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Old 11-20-2009, 07:26 PM   #1
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Default CO 2 scrubber

Is there anyone who could add to or make suggestions, much appreciated.



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Old 11-20-2009, 11:00 PM   #2
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I'm presently do some research into CO2 scubbers using Sofnolime(from underwater re breather systems) and pelletized carbon. These would be important in a sealed shelter situation. What I can gather that Air contains about .04% CO2 and the normal adult exhales about 5.7% CO2.
Would there be a natural CO2 scrubber that doesn't rely on products - and - would it be a viable option?

I am thinking back to my highschool days and what the teachers taught about plant-life - how it naturally converts CO2 into O2 when combined with natural light, moisture and soil.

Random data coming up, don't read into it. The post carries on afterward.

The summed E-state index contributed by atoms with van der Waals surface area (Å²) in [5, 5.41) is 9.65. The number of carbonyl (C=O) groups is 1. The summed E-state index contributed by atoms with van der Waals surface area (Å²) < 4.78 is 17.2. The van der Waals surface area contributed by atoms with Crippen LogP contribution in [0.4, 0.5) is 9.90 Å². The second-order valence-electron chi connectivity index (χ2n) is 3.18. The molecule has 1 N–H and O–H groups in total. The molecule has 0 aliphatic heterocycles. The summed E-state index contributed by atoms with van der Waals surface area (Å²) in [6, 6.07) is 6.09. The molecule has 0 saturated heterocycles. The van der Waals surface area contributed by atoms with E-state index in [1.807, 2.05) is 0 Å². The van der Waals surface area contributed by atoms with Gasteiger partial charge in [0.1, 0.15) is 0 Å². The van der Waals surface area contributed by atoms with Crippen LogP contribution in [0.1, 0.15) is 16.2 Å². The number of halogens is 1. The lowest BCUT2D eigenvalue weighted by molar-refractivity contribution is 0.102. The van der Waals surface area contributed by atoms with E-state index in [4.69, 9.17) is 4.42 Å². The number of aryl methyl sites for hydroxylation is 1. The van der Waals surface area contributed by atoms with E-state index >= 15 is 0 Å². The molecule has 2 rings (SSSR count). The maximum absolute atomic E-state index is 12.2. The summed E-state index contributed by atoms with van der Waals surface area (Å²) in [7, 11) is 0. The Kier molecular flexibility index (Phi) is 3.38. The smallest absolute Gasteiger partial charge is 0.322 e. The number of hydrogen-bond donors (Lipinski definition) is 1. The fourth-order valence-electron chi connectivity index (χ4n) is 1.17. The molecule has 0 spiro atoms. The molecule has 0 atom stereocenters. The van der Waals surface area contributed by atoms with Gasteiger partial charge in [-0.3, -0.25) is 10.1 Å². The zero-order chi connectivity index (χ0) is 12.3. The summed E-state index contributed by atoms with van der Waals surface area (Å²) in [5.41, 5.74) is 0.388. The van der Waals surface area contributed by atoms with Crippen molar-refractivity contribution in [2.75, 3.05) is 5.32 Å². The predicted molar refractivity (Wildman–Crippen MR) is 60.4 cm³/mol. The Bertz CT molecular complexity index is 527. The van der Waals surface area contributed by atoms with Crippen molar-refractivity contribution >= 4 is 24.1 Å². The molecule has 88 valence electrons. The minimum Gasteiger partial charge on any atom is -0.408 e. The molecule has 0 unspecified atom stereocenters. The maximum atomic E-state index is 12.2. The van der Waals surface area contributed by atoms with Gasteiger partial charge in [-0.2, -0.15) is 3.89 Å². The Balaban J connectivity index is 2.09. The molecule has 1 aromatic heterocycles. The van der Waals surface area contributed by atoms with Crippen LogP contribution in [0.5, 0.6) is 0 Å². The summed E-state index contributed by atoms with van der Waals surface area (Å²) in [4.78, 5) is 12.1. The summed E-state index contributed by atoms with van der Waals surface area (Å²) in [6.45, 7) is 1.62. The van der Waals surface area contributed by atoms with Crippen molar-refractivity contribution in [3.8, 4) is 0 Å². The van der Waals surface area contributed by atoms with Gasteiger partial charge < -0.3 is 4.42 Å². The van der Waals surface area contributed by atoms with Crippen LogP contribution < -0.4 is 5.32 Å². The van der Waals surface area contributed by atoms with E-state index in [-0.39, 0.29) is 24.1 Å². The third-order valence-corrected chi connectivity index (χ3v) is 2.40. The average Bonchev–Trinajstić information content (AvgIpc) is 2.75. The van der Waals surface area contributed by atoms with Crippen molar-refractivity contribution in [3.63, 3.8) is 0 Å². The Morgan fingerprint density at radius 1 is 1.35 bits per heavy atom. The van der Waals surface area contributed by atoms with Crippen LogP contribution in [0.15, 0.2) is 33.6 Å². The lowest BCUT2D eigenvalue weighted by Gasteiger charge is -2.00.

I read a report one time about green-houses in Canada that pump massive amounts of CO2 into the shelters to make the plants grow faster, bigger and tastier.

Second, if you watched "Mission to Mars" (ya, I know its a sci-fi movie), they created an eco-system on "mars" where the plants in the down'd shuttle naturally scrubbed out the CO2 ... again, a bit of a sci-fi thing, but, could it work when given the right circumstances?


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Old 11-20-2009, 11:52 PM   #3
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You are right, part of the plan will use these 12 Volt DC Hydroponic 225 LED Grow light Panel Red Blue - eBay (item 220487356589 end time Oct-01-09 18:24:13 PDT) with plants to not only help with the CO2 problem, but with the psychological affect while in a confined space. Looking into the best plants for both, also might as well grow mushrooms, they are brimming with protein, B vitamins (riboflavin, niacin and pantothenic), and minerals (selenium, potassium,and copper). They're low in calories and may have antibacterial substances to help the body.

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Old 11-21-2009, 01:40 PM   #4